The Austrian Economy is Slowly Waking Up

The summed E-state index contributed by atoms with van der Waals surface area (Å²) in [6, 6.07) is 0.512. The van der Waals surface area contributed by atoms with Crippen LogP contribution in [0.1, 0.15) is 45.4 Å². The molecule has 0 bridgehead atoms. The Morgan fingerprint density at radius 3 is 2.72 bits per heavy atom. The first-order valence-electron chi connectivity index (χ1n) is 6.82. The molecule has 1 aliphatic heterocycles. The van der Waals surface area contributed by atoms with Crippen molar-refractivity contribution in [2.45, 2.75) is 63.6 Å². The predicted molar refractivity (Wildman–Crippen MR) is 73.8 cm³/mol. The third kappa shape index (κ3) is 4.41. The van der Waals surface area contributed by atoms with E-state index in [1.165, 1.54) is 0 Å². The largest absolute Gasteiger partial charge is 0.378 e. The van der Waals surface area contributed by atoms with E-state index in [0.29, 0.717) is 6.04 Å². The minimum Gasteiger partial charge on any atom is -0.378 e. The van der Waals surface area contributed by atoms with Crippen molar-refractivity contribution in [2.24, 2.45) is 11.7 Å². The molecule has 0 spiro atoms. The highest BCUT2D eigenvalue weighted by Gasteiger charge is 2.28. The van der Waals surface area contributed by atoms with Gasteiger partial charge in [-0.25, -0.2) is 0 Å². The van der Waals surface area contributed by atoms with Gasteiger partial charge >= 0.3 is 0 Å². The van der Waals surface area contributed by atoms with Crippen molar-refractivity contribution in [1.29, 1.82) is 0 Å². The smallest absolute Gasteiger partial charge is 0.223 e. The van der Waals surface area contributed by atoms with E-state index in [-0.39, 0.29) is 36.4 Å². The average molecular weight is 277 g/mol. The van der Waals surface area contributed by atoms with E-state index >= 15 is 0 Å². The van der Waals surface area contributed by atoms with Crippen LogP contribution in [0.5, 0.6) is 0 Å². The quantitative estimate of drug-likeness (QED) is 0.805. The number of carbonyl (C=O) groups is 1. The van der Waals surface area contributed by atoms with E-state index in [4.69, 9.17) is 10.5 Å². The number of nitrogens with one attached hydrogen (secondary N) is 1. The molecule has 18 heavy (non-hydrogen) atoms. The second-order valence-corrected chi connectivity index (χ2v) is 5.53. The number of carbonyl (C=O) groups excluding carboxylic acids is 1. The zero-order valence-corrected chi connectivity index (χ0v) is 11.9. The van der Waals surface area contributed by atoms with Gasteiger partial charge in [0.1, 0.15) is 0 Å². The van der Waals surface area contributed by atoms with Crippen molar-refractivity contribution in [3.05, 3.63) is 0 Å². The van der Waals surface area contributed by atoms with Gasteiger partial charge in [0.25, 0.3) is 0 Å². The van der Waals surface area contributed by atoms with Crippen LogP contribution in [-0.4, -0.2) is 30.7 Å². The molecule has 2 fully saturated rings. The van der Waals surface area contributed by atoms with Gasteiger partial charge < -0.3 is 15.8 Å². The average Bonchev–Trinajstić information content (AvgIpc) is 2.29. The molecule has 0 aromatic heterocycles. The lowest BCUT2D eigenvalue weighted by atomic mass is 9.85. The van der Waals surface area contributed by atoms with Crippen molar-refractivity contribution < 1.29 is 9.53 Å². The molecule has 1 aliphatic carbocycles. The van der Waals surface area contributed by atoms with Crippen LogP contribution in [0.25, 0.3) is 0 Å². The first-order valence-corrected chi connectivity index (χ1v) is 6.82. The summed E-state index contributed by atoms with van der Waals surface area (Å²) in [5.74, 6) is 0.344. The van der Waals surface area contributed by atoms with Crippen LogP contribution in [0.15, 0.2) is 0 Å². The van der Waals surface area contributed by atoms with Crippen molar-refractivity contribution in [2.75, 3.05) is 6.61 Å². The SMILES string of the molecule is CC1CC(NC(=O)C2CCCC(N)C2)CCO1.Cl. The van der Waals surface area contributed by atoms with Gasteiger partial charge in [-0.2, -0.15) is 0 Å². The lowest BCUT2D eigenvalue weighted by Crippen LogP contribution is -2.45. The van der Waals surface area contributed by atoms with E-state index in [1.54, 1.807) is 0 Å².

After seemingly stalling from four years, the Austrian economy is becoming resurgent. Since 2012, when the second wave of the economic downturn invaded the Eurozone, the economies of Slovakia’s western neighbors have only grown by a few tenths of a percent per year. Austria, although avoiding economic recession, has not advanced significantly. That is starting to change. This year, the dynamics of economic growth should reach around one and a half percent; in the next year, it should get even higher. The level of investment made in the country is still somewhat lagging behind the long-term average, despite the good conditions for financing, such as low interest rates and large amounts of cash in companies. According to the Organisation for Economic Co-operation and Development (OECD), in order to further increase the confidence in the economy, it will still be important to complete the restructuring of the defaulted loans of banks, which might also involve major creditors. To do it, no other public funds would probably be needed, as presumed by the OECD and Brussels. Austria is among the more responsible countries in terms of public funds, but with a high public debt. Last year, public debt reached more than 86 percent of GDP, while also being affected by the pouring of public funds into damaged banks. It should, however, start improving in the near future.